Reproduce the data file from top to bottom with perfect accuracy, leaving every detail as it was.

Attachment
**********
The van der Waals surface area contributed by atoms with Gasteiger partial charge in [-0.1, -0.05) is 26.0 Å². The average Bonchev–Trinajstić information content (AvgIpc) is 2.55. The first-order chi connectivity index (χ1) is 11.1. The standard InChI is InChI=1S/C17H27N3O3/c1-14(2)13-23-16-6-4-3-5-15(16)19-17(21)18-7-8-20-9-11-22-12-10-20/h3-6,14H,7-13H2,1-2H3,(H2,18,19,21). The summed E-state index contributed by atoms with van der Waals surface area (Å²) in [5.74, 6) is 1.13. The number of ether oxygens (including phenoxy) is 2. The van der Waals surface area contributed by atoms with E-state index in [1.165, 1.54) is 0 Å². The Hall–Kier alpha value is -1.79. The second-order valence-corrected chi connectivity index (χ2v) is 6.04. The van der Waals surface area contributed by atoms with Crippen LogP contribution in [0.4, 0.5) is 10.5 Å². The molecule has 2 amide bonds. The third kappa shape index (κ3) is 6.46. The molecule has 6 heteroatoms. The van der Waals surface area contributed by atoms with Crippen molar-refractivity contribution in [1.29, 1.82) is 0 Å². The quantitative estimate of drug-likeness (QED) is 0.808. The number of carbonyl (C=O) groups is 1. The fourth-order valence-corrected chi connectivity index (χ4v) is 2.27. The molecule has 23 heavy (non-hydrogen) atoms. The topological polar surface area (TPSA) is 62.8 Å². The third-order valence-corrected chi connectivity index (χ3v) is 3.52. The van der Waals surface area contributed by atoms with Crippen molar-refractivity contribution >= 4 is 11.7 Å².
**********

The van der Waals surface area contributed by atoms with Gasteiger partial charge in [-0.1, -0.05) is 26.0 Å². The average Bonchev–Trinajstić information content (AvgIpc) is 2.55. The first-order chi connectivity index (χ1) is 11.1. The standard InChI is InChI=1S/C17H27N3O3/c1-14(2)13-23-16-6-4-3-5-15(16)19-17(21)18-7-8-20-9-11-22-12-10-20/h3-6,14H,7-13H2,1-2H3,(H2,18,19,21). The summed E-state index contributed by atoms with van der Waals surface area (Å²) in [5.74, 6) is 1.13. The number of ether oxygens (including phenoxy) is 2. The van der Waals surface area contributed by atoms with E-state index in [1.165, 1.54) is 0 Å². The Hall–Kier alpha value is -1.79. The second-order valence-corrected chi connectivity index (χ2v) is 6.04. The van der Waals surface area contributed by atoms with Crippen LogP contribution in [0.4, 0.5) is 10.5 Å². The molecule has 2 amide bonds. The third kappa shape index (κ3) is 6.46. The molecule has 6 heteroatoms. The van der Waals surface area contributed by atoms with Crippen molar-refractivity contribution in [1.29, 1.82) is 0 Å². The quantitative estimate of drug-likeness (QED) is 0.808. The number of carbonyl (C=O) groups is 1. The fourth-order valence-corrected chi connectivity index (χ4v) is 2.27. The molecule has 23 heavy (non-hydrogen) atoms. The topological polar surface area (TPSA) is 62.8 Å². The third-order valence-corrected chi connectivity index (χ3v) is 3.52. The van der Waals surface area contributed by atoms with Crippen molar-refractivity contribution >= 4 is 11.7 Å².